1. Computers
  2. Display Drivers
  3. Graphics Cards
  4. Memory
  5. Motherboards
  6. Processors
  7. Software
  8. Storage
  9. Operating Systems


Facebook RSS Twitter Twitter Google Plus


Phoronix Test Suite

OpenBenchmarking.org

Google Shows Off Nice Performance On SPDY

Google

Published on 20 November 2013 09:28 PM EST
Written by Michael Larabel in Google
Comment On This Article

Four years after Google announced the SPDY experimental Internet protocol, there's a new blog post by Google engineers trumpeting their accomplishments with SPDY forming the base of the HTTP/2 protocol, numerous web-browsers supporting the protocol, etc.

The post appearing today on Google's Chromium blog talks about how the SPDY protocol has been adopted by Chrome, Opera, Firefox, and even Internet Explorer. There's also sever and middleware vendors supporting the protocol but perhaps most importantly that SPDY is being used as the basis for the HTTP 2.0 protocol.

The blog post today also shared new performance numbers for SPDY compared to conventional HTTPS traffic. The performance was measured in terms of latency for loading Google News, Google Sites, Google Drive, and Google Maps. There's double-digit reductions in latency across the board thanks to SPDY. "SPDY delivers significant latency savings for users with fast connections, at the median, and for the long tail users with high round-trip times. In parallel with our contributions to the HTTP/2 standard, we continue to prototype further SPDY performance improvements through smarter compression, flow control, and prioritization. Our hope is that each of these will deliver better and faster SPDY and HTTP/2 protocols."

More details can be found via the Chromium.org blog.

About The Author
Michael Larabel is the principal author of Phoronix.com and founded the web-site in 2004 with a focus on enriching the Linux hardware experience and being the largest web-site devoted to Linux hardware reviews, particularly for products relevant to Linux gamers and enthusiasts but also commonly reviewing servers/workstations and embedded Linux devices. Michael has written more than 10,000 articles covering the state of Linux hardware support, Linux performance, graphics hardware drivers, and other topics. Michael is also the lead developer of the Phoronix Test Suite, Phoromatic, and OpenBenchmarking.org automated testing software. He can be followed via and or contacted via .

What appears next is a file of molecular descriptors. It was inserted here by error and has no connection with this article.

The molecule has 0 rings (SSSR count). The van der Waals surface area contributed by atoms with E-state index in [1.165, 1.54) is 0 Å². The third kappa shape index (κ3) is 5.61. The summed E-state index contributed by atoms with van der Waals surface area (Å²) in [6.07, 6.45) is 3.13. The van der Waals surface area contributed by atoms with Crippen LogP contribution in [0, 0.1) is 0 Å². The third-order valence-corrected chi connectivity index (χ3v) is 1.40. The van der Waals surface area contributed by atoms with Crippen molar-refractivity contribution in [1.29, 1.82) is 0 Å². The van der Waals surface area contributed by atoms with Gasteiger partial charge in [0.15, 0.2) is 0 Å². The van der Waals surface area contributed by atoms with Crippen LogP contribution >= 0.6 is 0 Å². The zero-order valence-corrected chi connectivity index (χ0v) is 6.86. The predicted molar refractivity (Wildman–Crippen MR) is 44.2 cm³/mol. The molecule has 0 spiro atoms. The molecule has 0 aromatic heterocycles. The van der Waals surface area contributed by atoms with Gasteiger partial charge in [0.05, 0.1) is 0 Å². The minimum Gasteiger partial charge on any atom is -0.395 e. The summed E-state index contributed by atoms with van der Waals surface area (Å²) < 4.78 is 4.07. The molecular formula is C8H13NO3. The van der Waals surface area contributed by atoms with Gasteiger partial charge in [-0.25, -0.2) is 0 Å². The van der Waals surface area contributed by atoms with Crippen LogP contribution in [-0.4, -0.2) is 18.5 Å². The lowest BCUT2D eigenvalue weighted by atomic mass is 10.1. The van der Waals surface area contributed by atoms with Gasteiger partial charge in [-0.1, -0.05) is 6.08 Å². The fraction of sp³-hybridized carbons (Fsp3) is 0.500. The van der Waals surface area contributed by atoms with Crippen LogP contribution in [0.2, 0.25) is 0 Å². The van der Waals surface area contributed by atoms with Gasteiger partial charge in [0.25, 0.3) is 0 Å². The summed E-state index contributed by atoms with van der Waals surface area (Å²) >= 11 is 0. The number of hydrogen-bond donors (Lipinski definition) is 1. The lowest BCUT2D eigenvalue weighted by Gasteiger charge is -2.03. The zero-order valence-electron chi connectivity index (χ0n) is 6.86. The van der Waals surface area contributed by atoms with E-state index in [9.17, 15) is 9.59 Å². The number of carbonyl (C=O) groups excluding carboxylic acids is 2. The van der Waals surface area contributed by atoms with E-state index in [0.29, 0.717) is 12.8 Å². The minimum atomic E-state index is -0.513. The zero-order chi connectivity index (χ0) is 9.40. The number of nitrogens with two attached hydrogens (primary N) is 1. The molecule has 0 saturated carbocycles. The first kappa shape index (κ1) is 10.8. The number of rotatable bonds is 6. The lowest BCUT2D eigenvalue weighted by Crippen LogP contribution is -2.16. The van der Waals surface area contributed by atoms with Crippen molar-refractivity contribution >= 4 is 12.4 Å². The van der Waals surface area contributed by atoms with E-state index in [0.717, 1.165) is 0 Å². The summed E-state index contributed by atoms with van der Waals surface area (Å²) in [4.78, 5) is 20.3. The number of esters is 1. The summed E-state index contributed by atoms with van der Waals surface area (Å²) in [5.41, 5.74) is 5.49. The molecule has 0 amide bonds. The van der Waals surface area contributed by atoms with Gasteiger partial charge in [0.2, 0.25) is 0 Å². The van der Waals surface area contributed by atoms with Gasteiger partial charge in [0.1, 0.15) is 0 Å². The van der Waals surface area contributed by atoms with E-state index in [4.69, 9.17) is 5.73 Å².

Latest Articles & Reviews
  1. Preliminary Tests Of Intel Sandy Bridge & Ivy Bridge vs. Broadwell
  2. AMD FX-8320E Performance On Linux
  3. Linux Compiler Benchmarks Of LLVM Clang 3.5 vs. LLVM Clang 3.6-rc1
  4. Intel Broadwell HD Graphics 5500: Windows 8.1 vs. Linux
  5. Linux Benchmarks Of NVIDIA's Early 2015 GeForce Line-Up
  6. NVIDIA GeForce GTX 960: A Great $200 GPU For Linux Gamers
Latest Linux News
  1. Now-Closed KDE Vulnerabilities Remind Us X11 Screen Locks / Screensavers Are Insecure
  2. Vivaldi: A New Chromium-Powered, Multi-Platform Browser
  3. KDE Plasma 5.2 Officially Released
  4. Intel Broadwell On Linux Has Working OpenCL 1.2, VP8 Video Acceleration
  5. GParted 0.21 Brings ReFS Detection, EXT4 For RHEL5, Reiser4 For Linux 3.x
  6. Wine Staging Update Has Better CUDA Support, Driver Testing Framework
  7. Nouveau In Linux 3.20 Will Have A Lot Of Code Cleaning
  8. Compare Your Linux System To The i7-5600U Broadwell X1 Carbon ThinkPad
  9. Debian 8.0 "Jessie" Installer RC1 Released
  10. Chromebook "Rush" With 64-bit Tegra SoC Support Lands In Coreboot
Most Viewed News This Week
  1. Windows 10 To Be A Free Upgrade: What Linux Users Need To Know
  2. LibreOffice 4.4 Is Coming Soon With New Features
  3. Google Admin Encourages Trying Btrfs, Not ZFS On Linux
  4. TraceFS: The Newest Linux File-System
  5. My Initial Intel Broadwell Linux Experience With The ThinkPad X1 Carbon
  6. Keith Packard Leaves Intel's Linux Graphics Work
  7. Interstellar Marines On Linux With Catalyst: Bull S*#@
  8. Faster VP9 Decoding Is On The Horizon